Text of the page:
Curo Group, one of the largest payday lenders in the U.S., went public on the stock market with a valuation of $620 million. According to a report in the Financial Times, the lender – which goes after underbanked consumers or those who aren’t represented by traditional banks – is counting on the Trump White House and a Republican-led Congress to ease some of the regulations placed on the payday lending market.
Shares of the company, which is backed by private equity firms, were priced at $14 per share on Wednesday night (Dec. 6) and closed up 1.4 percent in trading on Thursday (Dec. 8), the first day of trading for Curo Group as a public company.
The IPO comes at a time when payday lenders are under attack from consumer advocates, but supporters of the industry say these lenders provide funds for workers who would otherwise have a hard time borrowing money. The Consumer Financial Protection Bureau had been going after the industry under former head Richard Cordray, but it's not clear what acting CFPB head Mick Mulvaney will do. Mulvaney has long been an outspoken critic of the government watchdog.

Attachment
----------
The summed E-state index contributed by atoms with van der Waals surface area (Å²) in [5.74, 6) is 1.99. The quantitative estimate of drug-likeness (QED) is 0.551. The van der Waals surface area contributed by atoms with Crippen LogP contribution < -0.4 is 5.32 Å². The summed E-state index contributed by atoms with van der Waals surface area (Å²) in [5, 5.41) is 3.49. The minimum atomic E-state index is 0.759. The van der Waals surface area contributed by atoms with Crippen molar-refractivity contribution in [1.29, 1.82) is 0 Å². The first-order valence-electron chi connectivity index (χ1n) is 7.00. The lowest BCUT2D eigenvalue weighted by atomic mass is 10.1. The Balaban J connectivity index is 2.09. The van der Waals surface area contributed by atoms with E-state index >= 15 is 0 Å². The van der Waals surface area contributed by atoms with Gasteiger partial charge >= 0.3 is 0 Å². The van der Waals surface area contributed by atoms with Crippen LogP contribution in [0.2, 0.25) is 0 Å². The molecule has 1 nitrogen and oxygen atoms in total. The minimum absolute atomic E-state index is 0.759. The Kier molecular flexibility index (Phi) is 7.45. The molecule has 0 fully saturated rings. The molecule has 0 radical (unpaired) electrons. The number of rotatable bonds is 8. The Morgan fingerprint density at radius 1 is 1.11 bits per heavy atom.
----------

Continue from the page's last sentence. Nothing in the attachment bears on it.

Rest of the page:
Given that there aren’t many publicly traded payday lenders, the Financial Times noted that Curo will serve as a barometer for how upbeat investors are about the CFPB’s plans getting tossed out, watered down or delayed.
The CFPB, which has said payday lenders hurt borrowers with high-interest rates, would require the lenders to ensure that borrowers can afford to pay back the loans before giving them the money. Curo, which charges as high as $25 for every $100 it lends, has said that the rule would hurt the company if instituted. The company raised $93 million by selling a 15 percent stake in the float, noted the report.